Was this a pull-off-the-bandage sort of situation? Because Dad seemed to be right on the edge of understanding everything. On the other hand, Mom had been captured by Ray and the Cabal when she remembered, very much a sudden change, and she’d taken more than a year to talk to us about it.
We needed cooperation right now and we were going to have to hide my family and maybe all of our families in HQ.
There was no way we were going to avoid bringing up awkward memories there.
I had the suit absorb my helmet and said, “Dad. I’m the Rocket.”
Dad stared at me and wobbled on his feet. Uncle Steve rushed over to him and put his hand on Dad’s shoulder, ready in case Dad began to fall. He didn’t. He opened his mouth without saying anything and then closed it.
Then he said, “I’m sorry. I…”
He stopped again.
I said, “It’s not your fault. Grandpa Vander Sloot was the first Rocket. In order to protect you and us, the Mentalist hid anything related to superheroes from your conscious mind, allowing you to not know and preventing any telepaths from catching it on a quick scan of your brain.”
Dad managed to gasp out, “That’s not right.”
“I didn’t like it either. All of the grandchildren had something very similar that wore off a while back. It wore off on Mom too. We’ve been waiting for it to finally break. I’m sorry. We looked into removing it sooner, but we were told that it could damage your brain. The best thing we could do was to let it fall naturally.”
I stopped, watching my dad’s face for his reaction. His mouth still half-open, he turned from me to Mom who’d walked up to him and held his hand, saying, “He’s right. I’ve tried to tell you before and you couldn’t hear it.
Dad took a series of long breaths and then said, “Where’s Rachel really?”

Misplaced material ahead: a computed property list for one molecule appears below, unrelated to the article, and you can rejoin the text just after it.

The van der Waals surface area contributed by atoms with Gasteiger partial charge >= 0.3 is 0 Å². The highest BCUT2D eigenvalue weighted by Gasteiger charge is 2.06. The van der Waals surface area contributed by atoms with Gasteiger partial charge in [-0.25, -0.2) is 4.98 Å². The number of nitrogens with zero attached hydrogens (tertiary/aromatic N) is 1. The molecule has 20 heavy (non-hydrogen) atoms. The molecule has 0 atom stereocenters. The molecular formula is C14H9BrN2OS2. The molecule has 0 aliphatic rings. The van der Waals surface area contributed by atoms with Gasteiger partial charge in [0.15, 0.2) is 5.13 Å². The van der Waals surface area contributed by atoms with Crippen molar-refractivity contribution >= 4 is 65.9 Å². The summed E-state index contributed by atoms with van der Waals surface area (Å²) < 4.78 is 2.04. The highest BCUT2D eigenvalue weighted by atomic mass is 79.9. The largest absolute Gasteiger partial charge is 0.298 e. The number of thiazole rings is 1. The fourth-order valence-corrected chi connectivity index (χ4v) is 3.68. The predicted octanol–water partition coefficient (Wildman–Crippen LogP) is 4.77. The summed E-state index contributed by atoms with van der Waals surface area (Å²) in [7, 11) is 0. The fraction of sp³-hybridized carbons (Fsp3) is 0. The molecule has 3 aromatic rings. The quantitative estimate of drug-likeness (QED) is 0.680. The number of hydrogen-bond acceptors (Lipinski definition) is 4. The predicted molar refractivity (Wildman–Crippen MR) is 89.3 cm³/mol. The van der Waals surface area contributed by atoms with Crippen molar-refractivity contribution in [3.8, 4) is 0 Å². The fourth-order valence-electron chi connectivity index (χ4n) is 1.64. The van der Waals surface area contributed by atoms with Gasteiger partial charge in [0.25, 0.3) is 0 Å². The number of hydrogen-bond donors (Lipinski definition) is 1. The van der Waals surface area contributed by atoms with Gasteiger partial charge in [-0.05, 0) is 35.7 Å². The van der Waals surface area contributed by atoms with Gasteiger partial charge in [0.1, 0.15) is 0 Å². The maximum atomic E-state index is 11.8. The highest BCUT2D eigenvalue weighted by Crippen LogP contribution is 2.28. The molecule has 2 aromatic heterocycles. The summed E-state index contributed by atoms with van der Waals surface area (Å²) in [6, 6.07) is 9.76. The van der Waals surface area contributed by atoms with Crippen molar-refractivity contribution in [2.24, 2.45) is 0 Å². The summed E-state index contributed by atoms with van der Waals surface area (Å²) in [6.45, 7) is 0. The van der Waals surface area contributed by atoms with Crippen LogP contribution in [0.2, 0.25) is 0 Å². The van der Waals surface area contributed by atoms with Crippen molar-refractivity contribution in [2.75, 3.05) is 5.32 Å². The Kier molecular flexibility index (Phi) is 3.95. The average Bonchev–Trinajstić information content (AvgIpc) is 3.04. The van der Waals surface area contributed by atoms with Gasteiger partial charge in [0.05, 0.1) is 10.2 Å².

“On her way home,” I said, “but she’s in space. She’s got roughly the same powers as Ghostwoman in the Heroes’ League—except it turns out that that was Grandma Vander Sloot and she had more powers than she knew, including the ability to fly faster than light in outer space under some circumstances.”
Dad let out a breath, “This is a lot to take in. I’m going to need some time to think about it.”
At that moment, we all heard footsteps coming down the stairway. I stepped forward, looking out of the laundry room’s door to see Amy standing on the stairway on the other side of the room. Still in full Bloodmaiden armor, but holding Grunion, our family’s cat in her arms, she said, “The police are on the way. I think we need to get your family out of here unless you want to risk putting them under police protection.”
I couldn’t assume that the police were connected to the Nine, but I also couldn’t assume that they had no connection, “Yeah. Let’s get them out of here.”
Dad looked over at me, “Out of here?”
I nodded, “You were just attacked in your own home and we know the Nine were involved. The guy on the floor over there knew who I was. That means you’ll have to disappear for a few days, hopefully not longer.”
Dad stared out into space and then shook his head, “I’ve had to counsel people the Nine… changed. Let’s go.”
Sirens in the distance began to grow closer.
“Crap,” I said, “can you turn them invisible or something?”
Amy looked up toward the noise, “It sounds like I’ll have to.”
“Right,” I said, and setting the helmet to expand and cover my head, I ran back into the backroom where Number Eight’s body lay and grabbed his cane.
As I came out, I found that my parents and Uncle Steve were following Amy up the stairs. Once we got upstairs and stood in the hallway, I held out the cane for Amy to grab, “Could you make this disappear with them?”
She took it, but said, “The cops are going to be pissed.”
“I think I can work it out later. Besides, it’s too late for them to prosecute Number Eight. He won’t get out of a conviction because there’s no evidence except for this cane.”
Amy laughed, “I’m not worried. I’m surprised you’re not.”
“I am,” I said.” It’s just that I’m more worried that if I don’t figure this one out, we’re all going to die from Rook’s latest version of my grandpa’s tech.”
Dad glanced at the refrigerator with its old pictures of our family with Rachel and me as children and then over to Amy, “I can’t believe you’re still holding him. He doesn’t like strangers.”
Amy shrugged, “It’s okay. I speak cat.”
Grunion said nothing, staring at everybody with dark feline eyes.
Then Dad looked back at me, “Stay alive.”
Vaughn’s voice came over the comm, “Rocket, I know you’re supposed to stay where you are, but we need you. Bloodmaiden wouldn’t hurt either if she can get away.”